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Wormwood (Artemisia absinthium) is best known as a de-wormer for parasitic infections due to its antihelmintic properties. It is also a very strong bitter and can be used to aid digestion and to support the immune system. Long-term use can be toxic, so it must be used with caution. To explore the characteristics, medicinal uses and prescribing considerations of this herb in more detail, check out the references indicated., 
- Common Names: Wormwood, Absinthe, Green ginger
- Family: Compositae/Asteraceae
- Habitat: Artemisia absinthium is native to Europe, northern Africa, but is also found in the eastern U.S.A. and central Asia where it is found in gardens and on waste ground, especially near oceans.
- Parts Used: Aerial parts
- Constituents: volatile oils (sesquiterpene lactones - bitter principle, monoterpenes, thujone, azulenes), flavonoids, phenolic acids, lignans, resins
- Medicinal Actions: bitter (detectable at 1:30,000 dilution), vermifuge, febrifuge, nervine, carminative, tonic, antidepressant (mild), emmenagogue, stimulant, antihelmintic, antimicrobial, antiparasitic, antipyretic, hepatic
Dioscorides mentions Artemisia absinthium as a vermifuge or de-wormer. It has been used as a vermifuge and bitter for indigestion, fever, infection, as an antidepressant and an insecticide due to the sesquiterpene lactones. Absinthe and vermouth (meaning "wormwood" in German) both take their names from this plant.
- Other Conditions
If using the herb for worms, the pill form of the powdered herb may be preferred due to the extreme bitterness. If using it as a digestive aid, the bitterness must be tasted in order to be effective.
The information provided is intended to augment the treatment from a naturopathic doctor or other trained medical professional. Although most herbs are generally safe, it is recommended that you avoid self-prescribing especially when there is an underlying ongoing medical condition, if you are on any prescription medications or if you are pregnant or breastfeeding.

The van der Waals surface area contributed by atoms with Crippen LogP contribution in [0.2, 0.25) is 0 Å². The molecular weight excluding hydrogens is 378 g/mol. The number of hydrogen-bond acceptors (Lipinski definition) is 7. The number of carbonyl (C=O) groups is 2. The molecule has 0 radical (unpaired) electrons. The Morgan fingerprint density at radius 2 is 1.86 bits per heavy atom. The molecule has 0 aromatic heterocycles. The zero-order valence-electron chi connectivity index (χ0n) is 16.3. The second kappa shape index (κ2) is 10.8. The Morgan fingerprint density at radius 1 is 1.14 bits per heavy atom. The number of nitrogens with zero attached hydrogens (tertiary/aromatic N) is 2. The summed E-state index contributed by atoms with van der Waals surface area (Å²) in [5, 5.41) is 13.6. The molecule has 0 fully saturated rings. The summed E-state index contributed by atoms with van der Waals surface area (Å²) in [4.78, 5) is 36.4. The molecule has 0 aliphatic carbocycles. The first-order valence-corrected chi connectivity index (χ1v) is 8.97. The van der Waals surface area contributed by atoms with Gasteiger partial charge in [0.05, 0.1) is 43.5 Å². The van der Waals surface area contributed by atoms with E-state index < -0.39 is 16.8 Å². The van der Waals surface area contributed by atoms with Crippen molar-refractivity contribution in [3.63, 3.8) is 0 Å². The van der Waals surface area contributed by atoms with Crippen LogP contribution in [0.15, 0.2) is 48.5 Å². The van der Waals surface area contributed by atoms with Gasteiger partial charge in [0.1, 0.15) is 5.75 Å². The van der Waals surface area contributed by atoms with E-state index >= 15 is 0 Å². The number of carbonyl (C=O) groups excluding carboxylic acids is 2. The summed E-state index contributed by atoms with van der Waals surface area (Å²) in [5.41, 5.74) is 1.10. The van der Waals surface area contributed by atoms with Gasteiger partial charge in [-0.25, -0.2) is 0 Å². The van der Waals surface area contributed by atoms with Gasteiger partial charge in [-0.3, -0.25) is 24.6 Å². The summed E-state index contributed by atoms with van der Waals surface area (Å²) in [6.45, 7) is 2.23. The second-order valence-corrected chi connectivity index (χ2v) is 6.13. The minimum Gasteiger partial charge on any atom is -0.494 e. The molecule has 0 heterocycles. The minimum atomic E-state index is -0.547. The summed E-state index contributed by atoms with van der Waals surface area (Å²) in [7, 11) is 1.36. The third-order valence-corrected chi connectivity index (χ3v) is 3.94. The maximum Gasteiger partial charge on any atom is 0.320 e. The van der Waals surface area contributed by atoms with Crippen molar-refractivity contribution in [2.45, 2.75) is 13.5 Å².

Formulations and Preparation
- Generally regarded as safe.
- Side-effects are primarily due to thujone and are generally only likely with overdose. Extended use, especially of alcohol extracts, may lead to increased risk of convulsions, paralysis, unconsciousness, or even death. Allergic reactions may also occur (common to the Asteraceae family, acts as an irritant especially when fresh). It may also cause gastrointestinal irritation. The aqueous extracts are non toxic.
- Contrindications: pregnancy (emmenagogue and abortifacient, empirical), gastrointestinal ulcers (empirical), hyperchlorhydria (increased acid production); prolonged use of forms high in thujone can lead to CNS toxicity.
- Drug-Herb Interactions.
- Boon Heather, Smith Michael (2009) 55 Most Common Medicinal Herbs: The Complete Natural Medicine Guide Second Edition Institute of Naturopathic Education and Research, CCNM Toronto.
- Godfrey Anthony, Saunders Paul, Barlow Kerry, Gowan Matt (2011) Principles and Practices of Naturopathic Botanical Medicine, Advanced Botanical Medicine. V3 CCNM Press, Toronto.
- Stargrove Mitchell Bebell, Treasure Jonathan, McKee Dwight L (2008) Herb, Nutrient and Drug Interactions: Clinical Implications and Therapeutic Strategies
- Brinker Francis (1997) Herbal Contraindications and Drug Interactions: Plus Herbal Adjuncts With Medicines, 4th Edition Eclectic Medical Publications.